A common symptom for people living with brain tumors is imbalance, and physical therapy can help assess a patient’s fall risk and provide strategies to improve their balance.

Occupational therapy. This helps a patient improve their QoL by helping them get back to daily activities.

As far as timing, rehabilitation can occur right after primary treatment, later in the treatment process, or even after primary treatment is completed. Rehab might happen over a set period of time, on and off, or as needed.

Life with a Brain Tumor: Finding Mental Health Support

Mental health is a big part of QoL after cancer.

A brain tumor diagnosis, for example, can cause people to question their identity and roles within family, careers, and other aspects of everyday life.

“Following a brain tumor diagnosis, it is common to want things to return to ‘normal.’ However, patients and family members often discover that [mental challenges remain]” according to MD Anderson Cancer Center.

It is also normal for someone to experience the fear of a brain tumor coming back.

MRIs and other imaging scans that often are part of a normal treatment plan can cause “scanxiety” – stress, anxiety, worry, and fear leading up to, during, and after any medical imaging – which can impact QoL for many people living with a brain tumor.

“Scanxiety can present in many distinctive ways, involving different emotions and feelings at various points throughout the scan process,” according to NBTS.

Patients experiencing scanxiety should discuss their concerns with their healthcare team, among other ways to reduce their scanxiety symptoms.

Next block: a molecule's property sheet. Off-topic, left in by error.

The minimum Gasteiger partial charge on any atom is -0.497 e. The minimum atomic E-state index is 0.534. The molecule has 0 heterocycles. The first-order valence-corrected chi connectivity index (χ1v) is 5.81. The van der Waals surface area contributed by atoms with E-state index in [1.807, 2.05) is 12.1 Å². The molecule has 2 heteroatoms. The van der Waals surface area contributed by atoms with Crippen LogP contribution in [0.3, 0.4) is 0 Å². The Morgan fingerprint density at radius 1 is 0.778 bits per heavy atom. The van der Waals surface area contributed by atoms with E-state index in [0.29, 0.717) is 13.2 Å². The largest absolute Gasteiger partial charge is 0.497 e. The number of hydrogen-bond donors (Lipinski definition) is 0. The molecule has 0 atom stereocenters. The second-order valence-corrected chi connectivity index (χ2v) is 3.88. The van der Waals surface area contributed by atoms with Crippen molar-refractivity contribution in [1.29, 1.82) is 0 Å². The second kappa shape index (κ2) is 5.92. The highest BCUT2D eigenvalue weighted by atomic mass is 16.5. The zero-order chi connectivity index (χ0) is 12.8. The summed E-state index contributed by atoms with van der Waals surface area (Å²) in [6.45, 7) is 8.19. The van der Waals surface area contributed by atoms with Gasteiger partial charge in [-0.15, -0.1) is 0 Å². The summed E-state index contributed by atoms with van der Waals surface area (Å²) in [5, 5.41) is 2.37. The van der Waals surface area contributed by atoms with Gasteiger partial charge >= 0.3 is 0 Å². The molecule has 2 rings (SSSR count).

“Communicate with your health care team about what makes you anxious or worried. For example, if you’re feeling claustrophobic in the MRI, some medications and techniques can work to make sure those experiences are not so unpleasant,” according to NBTS.

In addition, someone with scanxiety can try meditation, reciting affirming phrases, physical activity, and finding help from a support group, religious organization, or counselor.

People with brain tumors can seek support from other people with similar diagnoses, through       NBTS, American Brain Tumor Association (ABTA), and Imerman Angels.

Many people with brain tumors also seek professional counseling, often with therapists who are knowledgeable about the challenges faced during cancer, as well as support through their church or spiritual community.

Counseling resources and other supportive care can be found through the National Brain Tumor Society and Cancer.Net.

“Counselors who focus on cancer usually know more about how people react to having cancer. A counselor’s experience with cancer, whether personal or professional, helps you see that your feelings are normal,” according to the American Cancer Society.

Life with a Brain Tumor: Other Kinds of Care

In addition to options designed to remove or treat their tumors, people with brain tumors may receive other types of care.

Palliative care – specialized medical care for people living with a serious illness like a brain tumor, as well as their families – aims to improve health-related QoL.

Palliative care focuses on providing support and relief from symptoms and stress.